SMA will withdraw from the small wind turbine industry at the end of 2013 at which time production of the Windy Boy inverter will cease. We spoke to Volker Wachenfeld, Executive Vice President in the Hybrid Energy Solutions division, about the reasons and what the new markets of the future will be.
Volker, what are the reasons for withdrawing from the small wind turbine industry?
Volker: Unfortunately, changes to the political landscape in important sales markets have caused the market for small wind turbines to collapse. The UK government, for example, has cut funding for wind power plants below 1.5 kW – the size typically used in domestic applications – so unfortunately, in some cases, it is simply no longer worthwhile for the customer. In Denmark, the subsidy model has been modified to the point where it is no longer worth it to operate small-scale wind turbines. There has been a clear downturn since 2010 and for this reason, we made the decision to pull out of this business area and to discontinue the Windy Boy, Windy Tripower and Windy Boy Protection Box protects.
Windy Boy – the inverter for small wind turbine systems – was one of SMA’s first products. Won’t it hurt a bit to say goodbye to it?
This has not been an easy decision. As an engineer, I am probably even more affected than others by the withdrawal from this area as it is very interesting in terms of system technology. It is really enjoyable to tailor wind turbine systems to the specific wind conditions of a location. Nevertheless, the bottom line is that these markets must also be lucrative for a company like ours, particularly when times are as tough as they are now for the solar industry. As a result, it makes sense for us to concentrate on important topics for the future. This also means that we have to be resolute in stepping back from business segments that are less promising.
How does this change impact projects that have already been planned with Windy Boy? Depending on the particular site, the approval processes and certification for wind energy systems can take a very long time.
For this reason, we informed our customers right away that we would be phasing out the products gradually throughout the year. This gives our customers the opportunity to stockpile an appropriate supply of inverters and corresponding system technology. And we will of course continue to offer related services.
So the customers have already been informed, how did they react?
Of course, customers were not exactly thrilled. After all, we were the only supplier in this fragile market to offer products from large-scale production of PV technology that were tailored to the requirements of small wind turbine systems. The quality we offered was undoubtedly above average for the market segment. On the other hand, we noticed that this market was becoming increasingly fragmented with more and more smaller manufacturers offering very specialized systems, all with their own special requirements that needed to be met by inverter manufacturers. Even if the market volume trend in the segment we are interested in had declined in recent years, a shift toward more diversified system suppliers was evident. This type of supplier is also capable of operating successfully in a smaller market, whereas some of the larger plant manufacturers have reduced their involvement. This environment particularly tends to favor highly specialized electronic start-ups, which are a great deal better at fulfilling the customers’ very specialized requirements than large-scale manufacturers like us.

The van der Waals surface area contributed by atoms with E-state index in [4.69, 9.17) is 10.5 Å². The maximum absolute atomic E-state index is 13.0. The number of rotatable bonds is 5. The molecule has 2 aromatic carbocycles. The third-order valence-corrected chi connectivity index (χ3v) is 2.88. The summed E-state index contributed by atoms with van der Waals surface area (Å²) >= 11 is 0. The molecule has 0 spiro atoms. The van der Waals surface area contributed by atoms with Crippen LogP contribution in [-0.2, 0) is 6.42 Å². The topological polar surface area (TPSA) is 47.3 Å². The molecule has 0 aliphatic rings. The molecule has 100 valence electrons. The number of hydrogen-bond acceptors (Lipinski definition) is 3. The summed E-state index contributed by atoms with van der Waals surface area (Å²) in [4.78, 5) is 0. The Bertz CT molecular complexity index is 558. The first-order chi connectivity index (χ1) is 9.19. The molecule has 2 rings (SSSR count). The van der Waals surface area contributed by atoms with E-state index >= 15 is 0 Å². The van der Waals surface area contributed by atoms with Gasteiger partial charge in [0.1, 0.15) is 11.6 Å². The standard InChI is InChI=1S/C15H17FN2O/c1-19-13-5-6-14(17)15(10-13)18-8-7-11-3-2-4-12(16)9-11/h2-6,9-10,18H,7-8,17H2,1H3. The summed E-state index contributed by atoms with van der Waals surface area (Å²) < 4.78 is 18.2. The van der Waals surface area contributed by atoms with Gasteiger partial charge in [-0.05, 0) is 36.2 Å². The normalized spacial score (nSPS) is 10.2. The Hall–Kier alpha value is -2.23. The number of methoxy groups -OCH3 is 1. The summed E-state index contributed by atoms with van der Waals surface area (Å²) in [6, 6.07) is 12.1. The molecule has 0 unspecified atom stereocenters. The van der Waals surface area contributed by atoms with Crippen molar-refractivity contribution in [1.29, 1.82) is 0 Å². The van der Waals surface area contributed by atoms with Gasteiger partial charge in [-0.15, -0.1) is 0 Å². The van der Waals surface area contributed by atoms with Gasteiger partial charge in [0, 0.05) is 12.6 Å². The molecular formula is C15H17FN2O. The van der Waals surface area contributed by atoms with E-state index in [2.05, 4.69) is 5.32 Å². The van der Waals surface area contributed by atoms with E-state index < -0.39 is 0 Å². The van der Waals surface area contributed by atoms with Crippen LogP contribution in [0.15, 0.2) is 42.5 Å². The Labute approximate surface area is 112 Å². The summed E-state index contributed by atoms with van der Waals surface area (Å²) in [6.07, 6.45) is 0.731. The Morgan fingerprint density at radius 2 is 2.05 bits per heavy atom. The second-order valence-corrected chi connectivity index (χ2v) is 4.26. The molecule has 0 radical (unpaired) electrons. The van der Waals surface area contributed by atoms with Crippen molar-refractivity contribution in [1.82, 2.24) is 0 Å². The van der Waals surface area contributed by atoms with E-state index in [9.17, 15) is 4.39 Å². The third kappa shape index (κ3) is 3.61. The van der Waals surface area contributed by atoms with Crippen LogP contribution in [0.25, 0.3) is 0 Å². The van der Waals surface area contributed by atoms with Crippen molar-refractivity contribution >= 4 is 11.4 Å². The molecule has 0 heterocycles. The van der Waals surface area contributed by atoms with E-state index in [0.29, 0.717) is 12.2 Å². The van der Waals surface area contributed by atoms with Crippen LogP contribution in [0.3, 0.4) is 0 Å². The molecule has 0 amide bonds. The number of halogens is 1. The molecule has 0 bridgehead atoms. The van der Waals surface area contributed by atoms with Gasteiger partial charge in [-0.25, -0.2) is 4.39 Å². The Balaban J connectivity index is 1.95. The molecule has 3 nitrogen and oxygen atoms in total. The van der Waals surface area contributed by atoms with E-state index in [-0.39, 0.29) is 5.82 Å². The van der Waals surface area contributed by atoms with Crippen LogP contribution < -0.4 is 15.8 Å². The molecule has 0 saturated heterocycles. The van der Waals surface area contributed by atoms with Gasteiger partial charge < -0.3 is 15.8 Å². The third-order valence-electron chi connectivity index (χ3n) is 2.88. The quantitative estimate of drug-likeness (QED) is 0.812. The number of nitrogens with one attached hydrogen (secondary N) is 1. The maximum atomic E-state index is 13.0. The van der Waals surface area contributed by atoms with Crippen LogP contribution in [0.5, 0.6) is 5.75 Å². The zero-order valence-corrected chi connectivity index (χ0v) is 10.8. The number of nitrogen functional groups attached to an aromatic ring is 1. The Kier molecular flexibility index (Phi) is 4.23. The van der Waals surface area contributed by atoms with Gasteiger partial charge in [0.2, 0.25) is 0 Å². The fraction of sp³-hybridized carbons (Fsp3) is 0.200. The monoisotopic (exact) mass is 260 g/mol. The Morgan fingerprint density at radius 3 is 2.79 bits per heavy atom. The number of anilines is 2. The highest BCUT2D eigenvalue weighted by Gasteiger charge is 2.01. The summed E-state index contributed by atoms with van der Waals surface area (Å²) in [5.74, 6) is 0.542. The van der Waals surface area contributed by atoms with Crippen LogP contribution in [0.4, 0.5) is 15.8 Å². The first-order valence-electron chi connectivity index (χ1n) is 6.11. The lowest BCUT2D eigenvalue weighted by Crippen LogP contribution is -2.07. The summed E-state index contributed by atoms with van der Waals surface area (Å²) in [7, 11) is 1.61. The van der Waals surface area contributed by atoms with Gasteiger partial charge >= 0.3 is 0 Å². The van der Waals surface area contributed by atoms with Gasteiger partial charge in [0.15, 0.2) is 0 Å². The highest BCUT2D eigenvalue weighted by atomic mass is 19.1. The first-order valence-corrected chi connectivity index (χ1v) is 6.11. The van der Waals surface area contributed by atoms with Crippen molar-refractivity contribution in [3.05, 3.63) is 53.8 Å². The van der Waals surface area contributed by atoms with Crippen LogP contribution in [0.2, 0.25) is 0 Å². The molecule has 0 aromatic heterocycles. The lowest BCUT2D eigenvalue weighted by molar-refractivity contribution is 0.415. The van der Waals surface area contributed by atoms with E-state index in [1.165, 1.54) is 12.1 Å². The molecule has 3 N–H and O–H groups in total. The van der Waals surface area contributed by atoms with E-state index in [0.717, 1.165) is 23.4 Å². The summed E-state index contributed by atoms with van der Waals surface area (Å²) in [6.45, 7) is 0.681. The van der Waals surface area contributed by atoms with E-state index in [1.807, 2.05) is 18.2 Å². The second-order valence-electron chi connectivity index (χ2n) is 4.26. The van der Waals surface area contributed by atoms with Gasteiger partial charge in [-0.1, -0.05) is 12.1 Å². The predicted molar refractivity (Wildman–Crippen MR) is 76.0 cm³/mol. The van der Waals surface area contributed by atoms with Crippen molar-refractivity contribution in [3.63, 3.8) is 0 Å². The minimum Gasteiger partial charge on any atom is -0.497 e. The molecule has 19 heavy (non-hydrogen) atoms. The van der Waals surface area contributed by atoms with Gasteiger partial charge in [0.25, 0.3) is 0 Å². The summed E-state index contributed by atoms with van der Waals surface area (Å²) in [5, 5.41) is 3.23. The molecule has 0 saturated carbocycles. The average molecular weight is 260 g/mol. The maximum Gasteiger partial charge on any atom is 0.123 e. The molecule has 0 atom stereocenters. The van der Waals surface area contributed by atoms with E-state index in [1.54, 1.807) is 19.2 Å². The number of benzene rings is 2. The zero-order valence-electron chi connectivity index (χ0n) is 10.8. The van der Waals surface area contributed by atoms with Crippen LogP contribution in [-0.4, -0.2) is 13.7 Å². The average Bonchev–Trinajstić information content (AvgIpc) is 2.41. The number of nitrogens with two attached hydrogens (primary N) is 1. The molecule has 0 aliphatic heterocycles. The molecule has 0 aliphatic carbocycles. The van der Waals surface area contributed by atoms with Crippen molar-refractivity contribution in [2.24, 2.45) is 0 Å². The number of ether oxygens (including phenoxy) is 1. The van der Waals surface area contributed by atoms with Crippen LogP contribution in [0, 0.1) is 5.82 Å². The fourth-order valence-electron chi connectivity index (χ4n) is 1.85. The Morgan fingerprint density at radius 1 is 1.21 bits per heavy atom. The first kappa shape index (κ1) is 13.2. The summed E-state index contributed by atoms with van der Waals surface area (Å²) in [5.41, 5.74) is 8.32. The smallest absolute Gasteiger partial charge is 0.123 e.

You have addressed some important topics for the future. What is on SMA’s agenda?
One of the really hot topics at the moment is energy management. In order to manage the energy transition, we need intelligent solutions that help us exploit renewable energies preferably on-the-spot. For the market here in Germany, we are developing system solutions for increased self-consumption. The aim is for photovoltaic systems operators to be able to use as much as possible of the solar energy generated on their roof for their own consumption. This will help them save on costs associated with buying electricity. And, on an international level, we see tremendous potential in the area of industrial photovoltaic diesel hybrid systems. By this, we mean the use of photovoltaics to supplement existing diesel systems. This will allow operators of large-scale industrial systems to save diesel costs and reduce CO2 emissions.
So how do photovoltaics and diesel systems fit together?
Actually, they complement each other perfectly. With the aid of solar energy, the power output from diesel systems can be reduced. And by the way, this topic is not all that new at SMA. Most conventional PV systems for rural electrification have an integrated diesel generator that takes over the energy supply when there is little sunlight. In large-scale industrial plants this situation is reversed. Instead of the diesel system being used to supplement photovoltaic output, photovoltaics supplement the diesel. This field combines our core competencies in the areas of off-grid electrification and large-scale PV power plants. The combination of rising diesel prices and falling prices for PV system technology means that this development is already a commercially attractive alternative for industrial large-scale consumers in off-grid but sun-rich regions. SMA’s first system was installed at the end of 2012 in Thabazimbi, South Africa. Since then, we have been working on PV diesel hybrid projects all around the world – in South Africa, Australia and India. Two additional projects have already been sold. Out of approximately 500 gigawatts worldwide of installed power from diesel generators, there’s a potential of approximately 50 gigawatts that could benefit from being supplemented with photovoltaics.
Volker, thanks a lot for the interview.
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